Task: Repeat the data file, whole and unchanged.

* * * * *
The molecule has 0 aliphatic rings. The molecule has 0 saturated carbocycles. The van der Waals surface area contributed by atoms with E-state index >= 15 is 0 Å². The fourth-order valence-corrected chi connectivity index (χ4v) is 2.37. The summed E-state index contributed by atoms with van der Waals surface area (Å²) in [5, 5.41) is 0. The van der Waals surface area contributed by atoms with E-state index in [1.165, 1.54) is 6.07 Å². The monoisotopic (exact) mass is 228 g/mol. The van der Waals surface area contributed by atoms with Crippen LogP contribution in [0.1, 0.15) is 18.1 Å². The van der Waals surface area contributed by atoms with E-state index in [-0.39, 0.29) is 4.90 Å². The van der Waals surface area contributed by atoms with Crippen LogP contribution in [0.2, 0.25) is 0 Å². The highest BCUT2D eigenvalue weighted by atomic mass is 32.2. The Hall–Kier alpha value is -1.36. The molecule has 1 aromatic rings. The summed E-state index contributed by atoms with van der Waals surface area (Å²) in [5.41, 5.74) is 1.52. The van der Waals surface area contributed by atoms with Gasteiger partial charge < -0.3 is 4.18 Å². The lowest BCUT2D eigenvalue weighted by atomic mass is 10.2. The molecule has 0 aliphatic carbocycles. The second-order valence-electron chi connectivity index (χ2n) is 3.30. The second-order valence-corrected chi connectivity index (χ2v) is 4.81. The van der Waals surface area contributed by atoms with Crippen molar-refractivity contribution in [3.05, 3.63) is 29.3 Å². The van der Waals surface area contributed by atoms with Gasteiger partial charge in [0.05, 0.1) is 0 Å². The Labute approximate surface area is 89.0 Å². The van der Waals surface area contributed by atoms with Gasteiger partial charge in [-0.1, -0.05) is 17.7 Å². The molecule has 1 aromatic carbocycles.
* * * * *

The molecule has 0 aliphatic rings. The molecule has 0 saturated carbocycles. The van der Waals surface area contributed by atoms with E-state index >= 15 is 0 Å². The fourth-order valence-corrected chi connectivity index (χ4v) is 2.37. The summed E-state index contributed by atoms with van der Waals surface area (Å²) in [5, 5.41) is 0. The van der Waals surface area contributed by atoms with E-state index in [1.165, 1.54) is 6.07 Å². The monoisotopic (exact) mass is 228 g/mol. The van der Waals surface area contributed by atoms with Crippen LogP contribution in [0.1, 0.15) is 18.1 Å². The van der Waals surface area contributed by atoms with E-state index in [-0.39, 0.29) is 4.90 Å². The van der Waals surface area contributed by atoms with Crippen LogP contribution in [0.2, 0.25) is 0 Å². The highest BCUT2D eigenvalue weighted by atomic mass is 32.2. The Hall–Kier alpha value is -1.36. The molecule has 1 aromatic rings. The summed E-state index contributed by atoms with van der Waals surface area (Å²) in [5.41, 5.74) is 1.52. The van der Waals surface area contributed by atoms with Gasteiger partial charge < -0.3 is 4.18 Å². The lowest BCUT2D eigenvalue weighted by atomic mass is 10.2. The molecule has 0 aliphatic carbocycles. The second-order valence-electron chi connectivity index (χ2n) is 3.30. The second-order valence-corrected chi connectivity index (χ2v) is 4.81. The van der Waals surface area contributed by atoms with Crippen molar-refractivity contribution in [3.05, 3.63) is 29.3 Å². The van der Waals surface area contributed by atoms with Gasteiger partial charge in [0.05, 0.1) is 0 Å². The Labute approximate surface area is 89.0 Å². The van der Waals surface area contributed by atoms with Gasteiger partial charge in [-0.1, -0.05) is 17.7 Å². The molecule has 1 aromatic carbocycles.